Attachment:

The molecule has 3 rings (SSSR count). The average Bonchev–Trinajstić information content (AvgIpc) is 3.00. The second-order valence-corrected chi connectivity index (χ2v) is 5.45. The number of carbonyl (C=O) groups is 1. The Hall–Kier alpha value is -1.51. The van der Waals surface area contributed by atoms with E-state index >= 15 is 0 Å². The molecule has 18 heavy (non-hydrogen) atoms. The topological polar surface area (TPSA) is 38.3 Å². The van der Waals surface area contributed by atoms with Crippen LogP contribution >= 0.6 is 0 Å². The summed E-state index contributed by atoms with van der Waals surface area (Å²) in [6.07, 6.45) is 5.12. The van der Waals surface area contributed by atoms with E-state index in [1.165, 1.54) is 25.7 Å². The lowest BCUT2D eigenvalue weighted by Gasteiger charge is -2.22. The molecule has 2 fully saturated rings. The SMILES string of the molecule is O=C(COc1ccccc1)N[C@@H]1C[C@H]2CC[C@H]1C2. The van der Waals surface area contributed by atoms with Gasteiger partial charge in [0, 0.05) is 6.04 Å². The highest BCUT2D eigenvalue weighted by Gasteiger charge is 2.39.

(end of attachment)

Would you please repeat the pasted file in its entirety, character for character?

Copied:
The molecule has 3 rings (SSSR count). The average Bonchev–Trinajstić information content (AvgIpc) is 3.00. The second-order valence-corrected chi connectivity index (χ2v) is 5.45. The number of carbonyl (C=O) groups is 1. The Hall–Kier alpha value is -1.51. The van der Waals surface area contributed by atoms with E-state index >= 15 is 0 Å². The molecule has 18 heavy (non-hydrogen) atoms. The topological polar surface area (TPSA) is 38.3 Å². The van der Waals surface area contributed by atoms with Crippen LogP contribution >= 0.6 is 0 Å². The summed E-state index contributed by atoms with van der Waals surface area (Å²) in [6.07, 6.45) is 5.12. The van der Waals surface area contributed by atoms with E-state index in [1.165, 1.54) is 25.7 Å². The lowest BCUT2D eigenvalue weighted by Gasteiger charge is -2.22. The molecule has 2 fully saturated rings. The SMILES string of the molecule is O=C(COc1ccccc1)N[C@@H]1C[C@H]2CC[C@H]1C2. The van der Waals surface area contributed by atoms with Gasteiger partial charge in [0, 0.05) is 6.04 Å². The highest BCUT2D eigenvalue weighted by Gasteiger charge is 2.39.